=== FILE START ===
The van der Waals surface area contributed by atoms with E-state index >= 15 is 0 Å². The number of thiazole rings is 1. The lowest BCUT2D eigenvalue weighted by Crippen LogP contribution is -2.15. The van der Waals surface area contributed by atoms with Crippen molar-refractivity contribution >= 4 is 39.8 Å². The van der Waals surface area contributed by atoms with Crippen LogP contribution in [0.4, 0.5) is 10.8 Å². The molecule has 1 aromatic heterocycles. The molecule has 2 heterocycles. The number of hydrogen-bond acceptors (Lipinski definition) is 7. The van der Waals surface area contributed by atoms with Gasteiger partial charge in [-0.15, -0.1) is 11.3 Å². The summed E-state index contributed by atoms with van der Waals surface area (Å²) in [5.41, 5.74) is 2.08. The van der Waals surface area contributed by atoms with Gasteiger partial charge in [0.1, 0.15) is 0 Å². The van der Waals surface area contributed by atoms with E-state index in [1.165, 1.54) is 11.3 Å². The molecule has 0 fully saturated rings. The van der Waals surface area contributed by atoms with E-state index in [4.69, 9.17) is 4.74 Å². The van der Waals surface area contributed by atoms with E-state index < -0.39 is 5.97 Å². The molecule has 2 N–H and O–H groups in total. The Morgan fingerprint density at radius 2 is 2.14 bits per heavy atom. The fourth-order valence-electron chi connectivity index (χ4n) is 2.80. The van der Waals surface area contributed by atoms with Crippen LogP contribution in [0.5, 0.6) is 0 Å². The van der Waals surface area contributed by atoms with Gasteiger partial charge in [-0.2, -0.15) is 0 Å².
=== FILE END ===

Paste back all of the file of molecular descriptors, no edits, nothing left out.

The van der Waals surface area contributed by atoms with E-state index >= 15 is 0 Å². The number of thiazole rings is 1. The lowest BCUT2D eigenvalue weighted by Crippen LogP contribution is -2.15. The van der Waals surface area contributed by atoms with Crippen molar-refractivity contribution >= 4 is 39.8 Å². The van der Waals surface area contributed by atoms with Crippen LogP contribution in [0.4, 0.5) is 10.8 Å². The molecule has 1 aromatic heterocycles. The molecule has 2 heterocycles. The number of hydrogen-bond acceptors (Lipinski definition) is 7. The van der Waals surface area contributed by atoms with Gasteiger partial charge in [-0.15, -0.1) is 11.3 Å². The summed E-state index contributed by atoms with van der Waals surface area (Å²) in [5.41, 5.74) is 2.08. The van der Waals surface area contributed by atoms with Gasteiger partial charge in [0.1, 0.15) is 0 Å². The van der Waals surface area contributed by atoms with E-state index in [1.165, 1.54) is 11.3 Å². The molecule has 0 fully saturated rings. The van der Waals surface area contributed by atoms with E-state index in [4.69, 9.17) is 4.74 Å². The van der Waals surface area contributed by atoms with E-state index < -0.39 is 5.97 Å². The molecule has 2 N–H and O–H groups in total. The Morgan fingerprint density at radius 2 is 2.14 bits per heavy atom. The fourth-order valence-electron chi connectivity index (χ4n) is 2.80. The van der Waals surface area contributed by atoms with Crippen LogP contribution in [0.5, 0.6) is 0 Å². The van der Waals surface area contributed by atoms with Gasteiger partial charge in [-0.2, -0.15) is 0 Å².